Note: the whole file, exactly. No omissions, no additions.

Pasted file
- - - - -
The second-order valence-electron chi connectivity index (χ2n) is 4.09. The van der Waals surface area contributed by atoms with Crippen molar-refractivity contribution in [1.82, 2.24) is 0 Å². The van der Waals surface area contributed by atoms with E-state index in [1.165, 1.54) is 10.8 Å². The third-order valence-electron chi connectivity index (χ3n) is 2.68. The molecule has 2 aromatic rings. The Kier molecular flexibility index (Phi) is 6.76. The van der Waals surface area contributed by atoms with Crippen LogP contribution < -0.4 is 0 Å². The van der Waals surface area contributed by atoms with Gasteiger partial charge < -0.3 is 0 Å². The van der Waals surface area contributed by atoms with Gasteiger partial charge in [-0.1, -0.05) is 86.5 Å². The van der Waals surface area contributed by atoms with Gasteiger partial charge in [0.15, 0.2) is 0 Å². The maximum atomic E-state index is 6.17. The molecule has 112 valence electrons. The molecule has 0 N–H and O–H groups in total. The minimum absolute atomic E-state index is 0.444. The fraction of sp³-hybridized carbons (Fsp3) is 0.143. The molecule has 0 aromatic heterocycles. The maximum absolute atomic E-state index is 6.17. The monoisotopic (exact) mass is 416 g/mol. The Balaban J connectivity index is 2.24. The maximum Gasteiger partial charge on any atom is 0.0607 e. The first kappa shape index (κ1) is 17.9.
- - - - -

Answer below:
The second-order valence-electron chi connectivity index (χ2n) is 4.09. The van der Waals surface area contributed by atoms with Crippen molar-refractivity contribution in [1.82, 2.24) is 0 Å². The van der Waals surface area contributed by atoms with E-state index in [1.165, 1.54) is 10.8 Å². The third-order valence-electron chi connectivity index (χ3n) is 2.68. The molecule has 2 aromatic rings. The Kier molecular flexibility index (Phi) is 6.76. The van der Waals surface area contributed by atoms with Crippen LogP contribution < -0.4 is 0 Å². The van der Waals surface area contributed by atoms with Gasteiger partial charge < -0.3 is 0 Å². The van der Waals surface area contributed by atoms with Gasteiger partial charge in [-0.1, -0.05) is 86.5 Å². The van der Waals surface area contributed by atoms with Gasteiger partial charge in [0.15, 0.2) is 0 Å². The maximum atomic E-state index is 6.17. The molecule has 112 valence electrons. The molecule has 0 N–H and O–H groups in total. The minimum absolute atomic E-state index is 0.444. The fraction of sp³-hybridized carbons (Fsp3) is 0.143. The molecule has 0 aromatic heterocycles. The maximum absolute atomic E-state index is 6.17. The monoisotopic (exact) mass is 416 g/mol. The Balaban J connectivity index is 2.24. The maximum Gasteiger partial charge on any atom is 0.0607 e. The first kappa shape index (κ1) is 17.9.